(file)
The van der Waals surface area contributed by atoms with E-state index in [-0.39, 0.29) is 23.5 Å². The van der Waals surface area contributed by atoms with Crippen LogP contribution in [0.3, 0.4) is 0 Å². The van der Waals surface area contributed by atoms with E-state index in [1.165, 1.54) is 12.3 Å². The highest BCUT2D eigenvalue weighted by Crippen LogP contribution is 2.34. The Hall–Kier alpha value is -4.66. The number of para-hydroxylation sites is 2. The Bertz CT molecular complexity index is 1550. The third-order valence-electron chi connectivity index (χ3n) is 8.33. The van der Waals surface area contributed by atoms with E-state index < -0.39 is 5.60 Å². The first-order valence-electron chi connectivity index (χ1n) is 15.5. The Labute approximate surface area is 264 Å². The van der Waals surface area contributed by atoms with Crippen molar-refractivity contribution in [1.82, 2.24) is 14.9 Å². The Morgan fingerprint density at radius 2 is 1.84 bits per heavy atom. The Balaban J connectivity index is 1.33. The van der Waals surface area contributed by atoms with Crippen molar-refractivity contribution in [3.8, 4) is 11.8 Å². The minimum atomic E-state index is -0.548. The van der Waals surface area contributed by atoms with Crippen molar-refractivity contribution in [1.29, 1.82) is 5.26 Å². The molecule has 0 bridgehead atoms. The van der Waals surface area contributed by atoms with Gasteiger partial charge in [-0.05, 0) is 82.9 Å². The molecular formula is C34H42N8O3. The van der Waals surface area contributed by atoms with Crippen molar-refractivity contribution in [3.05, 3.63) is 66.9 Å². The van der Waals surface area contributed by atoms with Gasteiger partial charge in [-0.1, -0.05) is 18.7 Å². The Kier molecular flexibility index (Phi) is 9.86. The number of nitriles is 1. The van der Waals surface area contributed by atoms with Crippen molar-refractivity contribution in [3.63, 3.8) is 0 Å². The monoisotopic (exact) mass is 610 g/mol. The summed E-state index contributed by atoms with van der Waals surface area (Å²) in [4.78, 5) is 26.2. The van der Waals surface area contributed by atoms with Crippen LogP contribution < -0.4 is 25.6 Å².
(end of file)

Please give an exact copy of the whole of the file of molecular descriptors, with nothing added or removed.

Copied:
The van der Waals surface area contributed by atoms with E-state index in [-0.39, 0.29) is 23.5 Å². The van der Waals surface area contributed by atoms with Crippen LogP contribution in [0.3, 0.4) is 0 Å². The van der Waals surface area contributed by atoms with E-state index in [1.165, 1.54) is 12.3 Å². The highest BCUT2D eigenvalue weighted by Crippen LogP contribution is 2.34. The Hall–Kier alpha value is -4.66. The number of para-hydroxylation sites is 2. The Bertz CT molecular complexity index is 1550. The third-order valence-electron chi connectivity index (χ3n) is 8.33. The van der Waals surface area contributed by atoms with E-state index < -0.39 is 5.60 Å². The first-order valence-electron chi connectivity index (χ1n) is 15.5. The Labute approximate surface area is 264 Å². The van der Waals surface area contributed by atoms with Crippen molar-refractivity contribution in [1.82, 2.24) is 14.9 Å². The Morgan fingerprint density at radius 2 is 1.84 bits per heavy atom. The Balaban J connectivity index is 1.33. The van der Waals surface area contributed by atoms with Crippen molar-refractivity contribution in [3.8, 4) is 11.8 Å². The minimum atomic E-state index is -0.548. The van der Waals surface area contributed by atoms with Crippen molar-refractivity contribution in [1.29, 1.82) is 5.26 Å². The molecule has 0 bridgehead atoms. The van der Waals surface area contributed by atoms with Gasteiger partial charge in [-0.05, 0) is 82.9 Å². The molecular formula is C34H42N8O3. The van der Waals surface area contributed by atoms with Crippen molar-refractivity contribution in [3.05, 3.63) is 66.9 Å². The van der Waals surface area contributed by atoms with Gasteiger partial charge in [-0.1, -0.05) is 18.7 Å². The Kier molecular flexibility index (Phi) is 9.86. The number of nitriles is 1. The van der Waals surface area contributed by atoms with Crippen molar-refractivity contribution in [3.63, 3.8) is 0 Å². The monoisotopic (exact) mass is 610 g/mol. The summed E-state index contributed by atoms with van der Waals surface area (Å²) in [4.78, 5) is 26.2. The van der Waals surface area contributed by atoms with Crippen LogP contribution < -0.4 is 25.6 Å².